"Nigerian banks have found it unattractive to invest in the real sector, particularly the income and employment generating SMEs; so, it would be foolhardy to expect that the largesse of $7bn low interest loan would change their attitude to the Nigeria economy.  The bizarre strategy of a minimal returns of 3.5% for a $7bn investment without a time limit is amplified by CBN's willingness to conversely pay interest rates of between 12 and 17% for monies it borrows from the domestic capital market in Nigeria!  

"Indeed, in the event that the 14 banks are free to repatriate all or part of the $7bn back to the Nigerian capital market, it is not difficult to predict where their interests would lie: you have got it; the obvious destination would be further patronage of government’s treasury bills and bonds where they can earn rates of return of up to 17% from government borrowings!  "Worse still, moneys so collected for sale of government bills and bonds are regrettably not tied to any specific infrastructural project but are inexplicably just kept idle in CBN vaults.

"Mr. Odoko, the CBN mouthpiece had also indicated in the Guardian report quoted above that “the $7bn represents the apex bank’s share of the foreign reserves!’  I beg your pardon!  What work did the CBN do to earn $7bn?  The Constitution does not separate a share of dollar reserves for the CBN; our crude oil earnings belong to the Nigerian people as expressed by the three tiers of government; the Senate and the House of Representatives would have defaulted in their constitutional duties if CBN is not invited to defend why $7bn of our reserves should be ‘given’ to 14 banks without oversight approval!"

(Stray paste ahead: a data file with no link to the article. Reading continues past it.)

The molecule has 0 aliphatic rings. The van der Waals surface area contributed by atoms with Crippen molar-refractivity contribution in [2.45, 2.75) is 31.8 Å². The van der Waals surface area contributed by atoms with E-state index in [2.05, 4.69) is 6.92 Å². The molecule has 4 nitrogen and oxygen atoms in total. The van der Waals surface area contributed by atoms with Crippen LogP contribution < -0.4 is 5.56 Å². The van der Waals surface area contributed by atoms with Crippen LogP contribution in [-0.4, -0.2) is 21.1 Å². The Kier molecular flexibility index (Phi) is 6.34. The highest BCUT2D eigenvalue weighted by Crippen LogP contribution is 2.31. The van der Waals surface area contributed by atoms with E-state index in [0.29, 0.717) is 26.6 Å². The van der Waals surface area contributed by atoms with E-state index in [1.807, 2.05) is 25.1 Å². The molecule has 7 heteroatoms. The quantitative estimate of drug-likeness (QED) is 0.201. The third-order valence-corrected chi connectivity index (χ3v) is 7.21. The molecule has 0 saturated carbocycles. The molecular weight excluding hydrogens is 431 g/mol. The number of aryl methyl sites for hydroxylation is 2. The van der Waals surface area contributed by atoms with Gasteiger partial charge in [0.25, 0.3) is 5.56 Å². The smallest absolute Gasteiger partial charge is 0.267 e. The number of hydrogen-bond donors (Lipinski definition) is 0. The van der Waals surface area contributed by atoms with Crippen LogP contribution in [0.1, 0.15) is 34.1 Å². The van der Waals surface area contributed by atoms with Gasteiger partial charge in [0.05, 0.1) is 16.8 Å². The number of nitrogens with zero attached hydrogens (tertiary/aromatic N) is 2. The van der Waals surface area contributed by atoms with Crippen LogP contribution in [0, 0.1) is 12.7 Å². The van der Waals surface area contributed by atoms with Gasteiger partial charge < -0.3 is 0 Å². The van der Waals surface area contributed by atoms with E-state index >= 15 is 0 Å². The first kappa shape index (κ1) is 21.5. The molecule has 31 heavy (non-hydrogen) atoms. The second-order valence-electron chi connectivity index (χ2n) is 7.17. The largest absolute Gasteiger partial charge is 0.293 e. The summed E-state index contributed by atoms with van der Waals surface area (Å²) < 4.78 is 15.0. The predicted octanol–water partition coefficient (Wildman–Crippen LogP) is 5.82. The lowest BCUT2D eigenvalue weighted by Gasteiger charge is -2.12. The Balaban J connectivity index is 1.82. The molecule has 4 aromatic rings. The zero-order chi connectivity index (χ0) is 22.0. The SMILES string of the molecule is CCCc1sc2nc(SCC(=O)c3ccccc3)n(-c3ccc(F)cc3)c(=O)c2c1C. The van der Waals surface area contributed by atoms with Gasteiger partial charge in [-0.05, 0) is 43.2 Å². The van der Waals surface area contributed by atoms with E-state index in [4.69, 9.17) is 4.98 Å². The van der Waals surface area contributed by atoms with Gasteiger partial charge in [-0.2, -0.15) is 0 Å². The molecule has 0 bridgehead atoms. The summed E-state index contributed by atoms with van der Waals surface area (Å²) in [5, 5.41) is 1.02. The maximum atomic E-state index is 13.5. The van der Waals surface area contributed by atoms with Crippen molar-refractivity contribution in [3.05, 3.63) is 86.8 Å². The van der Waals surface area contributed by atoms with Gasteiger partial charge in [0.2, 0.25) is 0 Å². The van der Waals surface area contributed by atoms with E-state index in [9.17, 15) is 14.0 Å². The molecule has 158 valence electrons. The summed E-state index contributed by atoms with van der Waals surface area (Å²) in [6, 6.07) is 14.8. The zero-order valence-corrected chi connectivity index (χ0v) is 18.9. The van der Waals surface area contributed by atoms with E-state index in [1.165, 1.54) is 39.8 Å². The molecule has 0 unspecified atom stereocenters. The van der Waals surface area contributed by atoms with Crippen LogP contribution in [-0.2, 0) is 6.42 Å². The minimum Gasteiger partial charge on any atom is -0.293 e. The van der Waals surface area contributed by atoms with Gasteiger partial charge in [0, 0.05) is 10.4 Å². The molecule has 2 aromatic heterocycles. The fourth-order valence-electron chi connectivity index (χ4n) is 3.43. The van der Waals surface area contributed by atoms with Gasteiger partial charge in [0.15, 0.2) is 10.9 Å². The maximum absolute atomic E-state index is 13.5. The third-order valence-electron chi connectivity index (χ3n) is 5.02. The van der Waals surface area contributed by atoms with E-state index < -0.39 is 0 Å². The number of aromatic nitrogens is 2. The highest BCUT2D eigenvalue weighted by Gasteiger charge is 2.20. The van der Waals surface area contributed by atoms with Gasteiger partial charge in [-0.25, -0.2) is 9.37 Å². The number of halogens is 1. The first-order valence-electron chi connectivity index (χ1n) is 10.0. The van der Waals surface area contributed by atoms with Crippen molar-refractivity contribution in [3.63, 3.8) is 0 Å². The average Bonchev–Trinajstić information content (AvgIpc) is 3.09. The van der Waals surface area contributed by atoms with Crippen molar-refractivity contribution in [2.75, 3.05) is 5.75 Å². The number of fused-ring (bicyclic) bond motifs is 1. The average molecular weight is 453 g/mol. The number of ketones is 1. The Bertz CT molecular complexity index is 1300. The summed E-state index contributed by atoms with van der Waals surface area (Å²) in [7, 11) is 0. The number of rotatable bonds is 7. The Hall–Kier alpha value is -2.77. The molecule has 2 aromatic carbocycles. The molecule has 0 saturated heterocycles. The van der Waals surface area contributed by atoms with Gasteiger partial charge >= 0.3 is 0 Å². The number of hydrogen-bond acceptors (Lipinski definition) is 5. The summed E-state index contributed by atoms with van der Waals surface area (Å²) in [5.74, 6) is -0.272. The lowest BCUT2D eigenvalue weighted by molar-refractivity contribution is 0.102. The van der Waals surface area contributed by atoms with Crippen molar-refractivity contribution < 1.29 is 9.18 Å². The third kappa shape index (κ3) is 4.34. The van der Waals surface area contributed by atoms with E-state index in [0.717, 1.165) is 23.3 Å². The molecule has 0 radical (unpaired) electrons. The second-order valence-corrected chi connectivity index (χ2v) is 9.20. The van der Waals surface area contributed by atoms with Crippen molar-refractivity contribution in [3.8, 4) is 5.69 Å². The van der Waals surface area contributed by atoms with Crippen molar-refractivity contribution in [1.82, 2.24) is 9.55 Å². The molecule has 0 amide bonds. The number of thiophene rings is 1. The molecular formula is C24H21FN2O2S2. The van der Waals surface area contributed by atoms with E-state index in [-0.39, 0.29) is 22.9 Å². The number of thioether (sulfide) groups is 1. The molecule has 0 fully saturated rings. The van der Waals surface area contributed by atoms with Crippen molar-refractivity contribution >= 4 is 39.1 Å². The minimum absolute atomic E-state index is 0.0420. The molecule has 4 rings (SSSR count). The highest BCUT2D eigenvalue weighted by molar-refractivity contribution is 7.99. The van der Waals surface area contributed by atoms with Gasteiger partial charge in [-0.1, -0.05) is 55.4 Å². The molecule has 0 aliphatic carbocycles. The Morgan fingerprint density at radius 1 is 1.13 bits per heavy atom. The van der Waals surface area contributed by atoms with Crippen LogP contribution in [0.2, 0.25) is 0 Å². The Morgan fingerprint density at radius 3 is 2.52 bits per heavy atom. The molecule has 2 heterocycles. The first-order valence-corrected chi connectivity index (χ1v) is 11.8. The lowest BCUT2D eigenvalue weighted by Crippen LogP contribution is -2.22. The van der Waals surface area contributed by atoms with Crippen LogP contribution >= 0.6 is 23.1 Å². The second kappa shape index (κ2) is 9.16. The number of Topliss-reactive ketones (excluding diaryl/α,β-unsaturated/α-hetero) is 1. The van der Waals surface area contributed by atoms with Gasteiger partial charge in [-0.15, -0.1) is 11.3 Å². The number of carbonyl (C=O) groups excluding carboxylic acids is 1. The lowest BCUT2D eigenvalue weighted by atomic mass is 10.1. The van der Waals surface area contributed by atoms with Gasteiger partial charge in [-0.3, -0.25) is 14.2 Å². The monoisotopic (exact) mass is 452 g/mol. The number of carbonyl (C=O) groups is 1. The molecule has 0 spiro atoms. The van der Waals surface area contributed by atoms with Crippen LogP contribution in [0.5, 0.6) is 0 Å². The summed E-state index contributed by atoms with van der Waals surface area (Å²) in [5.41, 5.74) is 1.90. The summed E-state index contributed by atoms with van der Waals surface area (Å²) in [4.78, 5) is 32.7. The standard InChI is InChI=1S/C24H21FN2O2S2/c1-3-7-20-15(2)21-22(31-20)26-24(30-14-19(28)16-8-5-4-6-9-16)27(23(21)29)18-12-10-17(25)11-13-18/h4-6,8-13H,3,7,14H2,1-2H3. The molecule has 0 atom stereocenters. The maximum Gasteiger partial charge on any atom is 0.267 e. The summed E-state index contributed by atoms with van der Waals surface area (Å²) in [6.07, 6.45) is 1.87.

The above is a summary of the above article, which was first published in October 2006.  Not surprisingly, less than two years after Soludo's lauded banking consolidation, most Nigerian banks tittered on the verge of collapse.  There has never been any confirmation that the 14 banks repaid the $7bn "soft loan" granted by the CBN before the banking crisis; consequently, it is more likely that Nigeria's $7bn may have ultimately 'gone with the wind' during the ensuing financial meltdown!  Nonetheless, such probable default has not stop the banking sector from receiving additional largesse in excess of N5tn ($30bn) from lifelines from CBN and AMCON interventions between 2009 and 2010!

Notwithstanding, CBN's misguided generosity the banking sector has remained resistant to providing the real sector with loanable funds at affordable rates to stimulate industrial rejuvenation, economic growth and increasing employment opportunities.

In the above event, it may be necessary for the Economic and Financial Crimes Commission to take a closer look at the circumstances and the ultimate fate of CBN's extraordinary loan of $7bn to the banks in 2006; Nigerians surely have a right to know, especially now that a new set of managers has been selected, complete with their own parastatal establishment to manage the $1bn assets designated as our sovereign wealth fund, while we still go cap-in-hand to solicit for development loans with oppressive interest rates!